Creating a Killer Rental Property Listing Pt. 2: Your Headline

There’s no doubt that rental property hosts all want the same thing – To attract guests, get their place booked, generate revenue, and create an excellent experience for all.

The problem is – with the increasingly crowded marketplace of Airbnb and VRBO, not all listings are created equal. It doesn’t take long to discover that some listings get booked solid while others end up in a digital ghost town.

So what goes into a GREAT listing?

In the first post of this series, we covered the importance of the very first impression you will make with potential guests – YOUR FEATURED IMAGE.

Once you dial in your featured image, we can then turn to the second most crucial part of your listing. While your featured image is the first thing that people will see, YOUR HEADLINE is the first words that people will read.

How to write a “scroll-stopping” headline

The truth is, people only stop to engage once they see images or read words they understand. When they are confused or bored, they simply scroll past what it is you are offering them.

The only way around this is to write words that give them a visual imagination of what they want to be true of their vacation.

Here are 4 keys to writing a headline that guests will not ignore.


1. Stick to what’s remarkable.

Many hosts waste their headline with words that describe the obvious.

For example, if the guest is searching for places in Denver, it is not necessary to use the words “Denver townhome” in your headline. They already know that your home is in Denver. It would be more valuable to tell them what’s unique about the townhome. Or refer to a part of Denver that is more specific.

Furthermore, listing the number of rooms or beds, is not necessary in this space, since those details are part of their original search.

Instead, focus on using words to convey what is interesting or unique about the property. Draw attention to what others really enjoy.

Consider these questions:

Is it close to a specific location?

Does it have a unique amenity?

Is it suitable for a large group?

Does it speak to a budget-conscience guest?

What is recently remodeled?

Ideal for privacy?

Good Examples:

Don’t have the budget for a private home? Get the next best thing!

Look no further! A quaint mountain cabin close to Breck!

Bad Examples:

Beautiful home in Denver, Colorado

Your home away from home


2. Avoid overused adjectives.

When it comes to describing your property, try to use words and adjectives that can’t be easily used by another property owner.

In their excitement, many hosts describe their homes as “Amazing, Nice, Clean, Wonderful, and Beautiful” and use phrases like “Home away from home.”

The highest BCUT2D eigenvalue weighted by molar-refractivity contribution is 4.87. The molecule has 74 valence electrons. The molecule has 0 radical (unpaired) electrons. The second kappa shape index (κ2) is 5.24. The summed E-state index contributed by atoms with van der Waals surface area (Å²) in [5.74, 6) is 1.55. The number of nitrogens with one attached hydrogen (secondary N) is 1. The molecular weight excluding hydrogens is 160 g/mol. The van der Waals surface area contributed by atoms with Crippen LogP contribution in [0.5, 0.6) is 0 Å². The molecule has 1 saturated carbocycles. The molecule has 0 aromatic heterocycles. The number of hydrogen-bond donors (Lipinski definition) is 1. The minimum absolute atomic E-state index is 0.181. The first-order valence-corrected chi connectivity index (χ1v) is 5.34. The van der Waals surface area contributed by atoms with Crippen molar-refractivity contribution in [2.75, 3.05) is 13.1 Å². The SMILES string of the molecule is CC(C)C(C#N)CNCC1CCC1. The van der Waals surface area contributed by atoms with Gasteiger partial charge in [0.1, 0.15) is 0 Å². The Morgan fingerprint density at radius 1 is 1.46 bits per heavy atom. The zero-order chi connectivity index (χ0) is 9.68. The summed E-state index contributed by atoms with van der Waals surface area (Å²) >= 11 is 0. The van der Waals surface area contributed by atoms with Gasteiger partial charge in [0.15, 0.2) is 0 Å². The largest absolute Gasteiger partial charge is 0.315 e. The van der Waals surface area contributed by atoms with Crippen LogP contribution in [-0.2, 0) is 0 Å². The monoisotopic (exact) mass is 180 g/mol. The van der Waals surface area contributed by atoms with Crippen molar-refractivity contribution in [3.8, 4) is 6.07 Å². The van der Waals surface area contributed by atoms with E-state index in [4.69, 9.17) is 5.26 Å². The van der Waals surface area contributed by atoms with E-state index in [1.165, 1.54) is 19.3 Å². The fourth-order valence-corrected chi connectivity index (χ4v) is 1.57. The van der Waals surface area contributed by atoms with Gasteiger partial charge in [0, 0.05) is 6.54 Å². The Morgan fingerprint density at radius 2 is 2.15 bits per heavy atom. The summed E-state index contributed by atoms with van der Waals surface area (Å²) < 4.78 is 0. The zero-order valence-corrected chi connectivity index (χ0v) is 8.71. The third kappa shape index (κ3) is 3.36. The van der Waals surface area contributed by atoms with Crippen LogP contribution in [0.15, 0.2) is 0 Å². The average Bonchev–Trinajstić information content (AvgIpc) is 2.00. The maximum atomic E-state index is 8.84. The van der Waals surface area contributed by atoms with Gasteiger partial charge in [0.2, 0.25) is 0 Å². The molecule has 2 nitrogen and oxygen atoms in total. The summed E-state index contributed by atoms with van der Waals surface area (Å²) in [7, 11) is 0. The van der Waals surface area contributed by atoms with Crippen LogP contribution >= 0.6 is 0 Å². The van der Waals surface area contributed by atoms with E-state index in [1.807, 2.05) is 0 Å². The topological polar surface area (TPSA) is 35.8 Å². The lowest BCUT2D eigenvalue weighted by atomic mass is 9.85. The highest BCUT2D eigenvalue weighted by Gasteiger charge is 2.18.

Here’s the deal, we know you love your property! But EVERY host believes their property is AMAZING!! Also, the fact that it’s clean should not be a selling point. Every property should be clean!

Instead, try to use words that are specific to the home, design style, amenities, features, and nearby landmarks.

Good Example:

Brand New Townhouse with Private Rooftop Deck & Garage

The Modern Couple’s Getaway | Loft with Private Balcony

Bad Example:

Very Clean & Cozy Spot

Your home away from home


3. Keep it readable.

Many hosts know how unbelievably important this headline is, and so they try to jam pack the headline with as many words as possible.

Headlines that are stuffed with abbreviations, slashes, and semicolons are often unreadable and not attractive. This kind of writing makes the guest feel like they are deciphering a complex code, rather than booking a home.

Your listing should try to read fluidly and naturally. Stick to full phrases if possible with words that seem like they belong together.

Good Example:

Cozy Capitol Hill Studio Apartment

Bad Example:

2bd/2.5ba townhome in dtn Denver w/ patio


4. Create a visual imagination.

The headline is your chance not only to tell your guest what your home is like but to help them imagine themselves there. If they can picture themselves in your home, there is a greater chance they will click on your listing and get your place booked.

Creating a visual imagination can be accomplished by using language that full of emotion, color, texture, and sounds.

Talk about what they will feel, what they will see, and what they will hear.

Good example:

Listen to Ocean Waves from a Beautiful Beach House

Sip Cocoa by a Warm Fire in this Wintery, Log Cabin


In summary, your HEADLINE is not something you want to screw up. It’s the first words a guest will read, and if you master this part then you’ll be well on your way to a fully optimized listing. But what happens AFTER a guest clicks?

Stay tuned for our next post in which we tackle YOUR SUBHEADER.

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